If you've read other writers' tips, especially those we've featured before here on Open Culture, some of Naipaul's rules may sound familiar. "Never use a long word where a short one will do," says George Orwell. "The more abstract a truth which one wishes to teach, the more one must first entice the senses," says Nietzsche. "The adverb is not your friend," says Stephen King. Naipaul's rules may strike you as overly restrictive, but bear in mind that he composed them for newspapermen looking to make improvements in their prose, and recommended following them for six months as a kind of course of treatment to rid themselves of "bad language habits."

The seasoned writer, however, can work according to rules of his own. Naipaul once explained this in no uncertain terms to Knopf editor-in-chief Sonny Mehta. "It happens that English — the history of the language — was my subject at Oxford," he wrote in a letter reprimanding the house for its overzealous copy editing, laboriously adherent to French-style "court rules," of one of his manuscripts. "The glory of English is that it is without these court rules: it is a language made by the people who write it. My name goes on my book. I am responsible for the way the words are put together. It is one reason why I became a writer."

via Lithub

Related content:

V.S. Naipaul Writes an Enraged Letter to His Publisher After a Copy-Editor Revises His Book, A Turn in the South

Writing Tips by Henry Miller, Elmore Leonard, Margaret Atwood, Neil Gaiman & George Orwell

George Orwell’s Six Rules for Writing Clear and Tight Prose

Nietzsche’s 10 Rules for Writing with Style (1882)

Stephen King’s Top 20 Rules for Writers

Based in Seoul, Colin Marshall writes and broadcasts on cities and culture. His projects include the book The Stateless City: a Walk through 21st-Century Los Angeles and the video series The City in Cinema. Follow him on Twitter at @colinmarshall or on Facebook.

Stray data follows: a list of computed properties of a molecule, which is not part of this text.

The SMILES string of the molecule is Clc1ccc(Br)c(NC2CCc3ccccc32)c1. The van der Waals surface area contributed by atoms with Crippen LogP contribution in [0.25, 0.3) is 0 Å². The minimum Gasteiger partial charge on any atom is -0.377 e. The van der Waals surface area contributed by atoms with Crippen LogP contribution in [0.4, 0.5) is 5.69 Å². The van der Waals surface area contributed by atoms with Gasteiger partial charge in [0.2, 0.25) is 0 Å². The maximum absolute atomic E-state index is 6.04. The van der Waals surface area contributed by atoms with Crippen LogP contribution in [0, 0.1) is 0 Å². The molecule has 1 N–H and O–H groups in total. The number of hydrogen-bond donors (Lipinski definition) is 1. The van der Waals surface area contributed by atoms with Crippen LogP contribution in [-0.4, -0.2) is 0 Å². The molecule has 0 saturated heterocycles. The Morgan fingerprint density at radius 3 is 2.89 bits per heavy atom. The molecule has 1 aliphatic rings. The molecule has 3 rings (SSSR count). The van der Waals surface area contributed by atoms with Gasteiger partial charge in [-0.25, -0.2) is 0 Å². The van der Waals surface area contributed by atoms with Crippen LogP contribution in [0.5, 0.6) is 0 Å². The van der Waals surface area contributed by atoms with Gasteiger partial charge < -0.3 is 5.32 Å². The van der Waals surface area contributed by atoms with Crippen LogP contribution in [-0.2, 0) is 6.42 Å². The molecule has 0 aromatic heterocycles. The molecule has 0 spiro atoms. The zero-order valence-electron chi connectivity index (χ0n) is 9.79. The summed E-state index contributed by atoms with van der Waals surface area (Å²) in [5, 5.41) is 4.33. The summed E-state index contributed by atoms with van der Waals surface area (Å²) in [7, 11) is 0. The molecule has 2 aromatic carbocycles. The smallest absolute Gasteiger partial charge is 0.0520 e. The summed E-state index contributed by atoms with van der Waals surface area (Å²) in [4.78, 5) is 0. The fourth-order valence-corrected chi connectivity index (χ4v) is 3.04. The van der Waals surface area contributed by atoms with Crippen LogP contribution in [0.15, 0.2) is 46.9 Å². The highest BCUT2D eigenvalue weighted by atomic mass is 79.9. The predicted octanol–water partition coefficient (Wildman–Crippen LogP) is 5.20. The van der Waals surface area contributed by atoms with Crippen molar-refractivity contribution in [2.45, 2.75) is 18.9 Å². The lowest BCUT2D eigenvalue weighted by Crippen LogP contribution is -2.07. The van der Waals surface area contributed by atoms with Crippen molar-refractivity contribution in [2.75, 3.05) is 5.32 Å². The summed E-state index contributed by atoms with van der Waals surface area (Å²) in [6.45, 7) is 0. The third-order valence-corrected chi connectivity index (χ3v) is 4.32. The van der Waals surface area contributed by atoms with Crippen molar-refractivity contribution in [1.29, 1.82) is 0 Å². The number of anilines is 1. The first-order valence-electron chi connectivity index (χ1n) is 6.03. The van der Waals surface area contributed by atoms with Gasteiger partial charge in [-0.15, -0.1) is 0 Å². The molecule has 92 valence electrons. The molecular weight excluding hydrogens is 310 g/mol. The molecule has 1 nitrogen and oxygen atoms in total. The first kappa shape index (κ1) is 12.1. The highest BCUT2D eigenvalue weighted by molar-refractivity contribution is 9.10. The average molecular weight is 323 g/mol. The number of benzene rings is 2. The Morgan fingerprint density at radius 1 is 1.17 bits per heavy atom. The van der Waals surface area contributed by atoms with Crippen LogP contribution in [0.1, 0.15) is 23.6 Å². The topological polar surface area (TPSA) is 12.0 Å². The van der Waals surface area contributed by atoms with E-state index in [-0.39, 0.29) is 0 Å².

The New York Public Library Puts Classic Stories on Instagram: Start with Alice’s Adventures in Wonderland and Read Kafka’s The Metamorphosis Soon

I'd be happy if I could think that the role of the library was sustained and even enhanced in the age of the computer. —Bill Gates

The New York Public Library excels at keeping a foot in both worlds, particularly when it comes to engaging younger readers.

Visitors from all over the world make the pilgrimage to see the real live Winnie-the-Pooh and friends in the main branch’s hopping children’s center.

And now anyone with a smartphone and an Instagram account can “check out” their digital age take on Lewis Carroll’s Alice’s Adventures in Wonderlandno library card required. See Part 1 here and Part 2 here.

Working with the design firm Mother, the library has found a way to make great page-turning use of the Instagram Stories platformmore commonly used to share blow-by-blow photographic evidence of road trips, restaurant outings, and hash-tagged weddings.

The Wonderland experience remains primarily text-based.

In other words, sorry, harried caregivers! There’s no handing your phone off to the pre-reading set this time around!

No trippy Disney teacups...

Sir John Tenniel’s classic illustrations won’t be springing to animated life. Instead, you’ll find conceptual artist Magoz’s bright minimalist dingbats of keyholes, teacups, and pocket watches in the lower right hand corner. Tap your screen in rapid succession and they function as a crowd-pleasing, all ages flip book.

Elsewhere, animation allows the text to take on clever shapes or reveal itself line by linea pleasantly theatrical, Cheshire Cat like approach to Carroll’s impudent poetry.

Remember the famous scene where the Duchess and the Cook force Alice to mind a baby who turns into a pig? Grab some friends and hunch over the phone for a communal read aloud! (It’s on page 75 of part 1)

Speak roughly to your little boy,

 And beat him when he sneezes:

 He only does it to annoy,

 Because he knows it teases

CHORUS

 (In which the cook and the baby joined)

 ‘Wow! wow! wow!’ 

Navigating this new media can be a bit confusing for those whose social media fluency is not quite up to speed, but it’s not hard once you get the hang of the controls.

Tapping the right side of the screen turns the page.